Critical HTTPS bug may open 25,000 iOS apps to eavesdropping attacks

From ARS:

 

At least 25,000 iOS apps available in Apple’s App Store contain a critical vulnerability that may completely cripple HTTPS protections designed to prevent man-in-the-middle attacks that steal or modify sensitive data, security researchers warned.

As was the case with a separate HTTPS vulnerability reported earlier this week that affected 1,500 iOS apps, the bug resides in AFNetworking, an open-source code library that allows developers to drop networking capabilities into their iOS and OS X apps. Any app that uses a version of AFNetworking prior to the just-released 2.5.3 may expose data that’s trivial for hackers to monitor or modify, even when it’s protected by the secure sockets layer (SSL) protocol. The vulnerability can be exploited by using any valid SSL certificate for any domain name, as long as the digital credential was issued by a browser-trusted certificate authority (CA).”The result is an attacker with any valid certificate can eavesdrop on or modify an SSL session initiated by an app with this flawed library,” Nate Lawson, the founder of security analytics startup SourceDNA, told Ars. “The flaw is that the domain name is not checked in the cert, even though the cert is checked to be sure it was issued by a valid CA. For example, I can pretend to be ‘microsoft.com’ just by presenting a valid cert for ‘sourcedna.com.'”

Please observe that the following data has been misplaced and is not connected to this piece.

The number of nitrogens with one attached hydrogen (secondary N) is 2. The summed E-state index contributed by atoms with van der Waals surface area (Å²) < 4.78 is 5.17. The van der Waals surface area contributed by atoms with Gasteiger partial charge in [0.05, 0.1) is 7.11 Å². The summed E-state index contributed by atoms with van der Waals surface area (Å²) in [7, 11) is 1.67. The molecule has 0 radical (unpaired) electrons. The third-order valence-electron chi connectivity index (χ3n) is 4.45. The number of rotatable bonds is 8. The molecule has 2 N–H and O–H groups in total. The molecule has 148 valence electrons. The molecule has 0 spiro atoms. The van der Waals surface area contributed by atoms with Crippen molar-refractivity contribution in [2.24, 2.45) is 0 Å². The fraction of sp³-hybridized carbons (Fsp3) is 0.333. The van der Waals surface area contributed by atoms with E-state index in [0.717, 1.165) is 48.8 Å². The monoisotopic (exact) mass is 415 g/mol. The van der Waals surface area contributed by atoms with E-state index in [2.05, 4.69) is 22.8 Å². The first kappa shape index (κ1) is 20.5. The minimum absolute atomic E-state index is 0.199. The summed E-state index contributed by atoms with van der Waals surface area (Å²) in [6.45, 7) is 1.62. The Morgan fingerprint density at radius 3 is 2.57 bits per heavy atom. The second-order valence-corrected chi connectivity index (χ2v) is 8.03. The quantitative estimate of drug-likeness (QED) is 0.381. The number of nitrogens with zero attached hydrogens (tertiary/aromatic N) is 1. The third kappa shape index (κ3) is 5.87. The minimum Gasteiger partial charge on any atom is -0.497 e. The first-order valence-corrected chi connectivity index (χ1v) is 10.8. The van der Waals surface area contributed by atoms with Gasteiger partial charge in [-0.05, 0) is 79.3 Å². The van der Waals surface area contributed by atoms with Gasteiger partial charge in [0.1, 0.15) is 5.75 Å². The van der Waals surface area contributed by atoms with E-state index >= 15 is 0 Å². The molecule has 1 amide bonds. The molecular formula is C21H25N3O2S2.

Lawson estimated that the number of affected iOS apps ranged from 25,000 to as high as 50,000. SourceDNA has provided a free search tool that end users and developers can query to see if their apps are vulnerable. To make it harder for attackers to exploit the vulnerability maliciously, SourceDNA isn’t providing a comprehensive list of vulnerable apps.

A quick check found that apps from Bank of America, Wells Fargo, and JPMorgan Chase were likely affected, although some of those reports may be false positives. It’s possible that some apps flagged by SourceDNA use custom code or secondary measures such as certificate pinning that prevents attacks from working. Apps from Microsoft, meanwhile, remained vulnerable to the HTTPS-crippling bug reported earlier.


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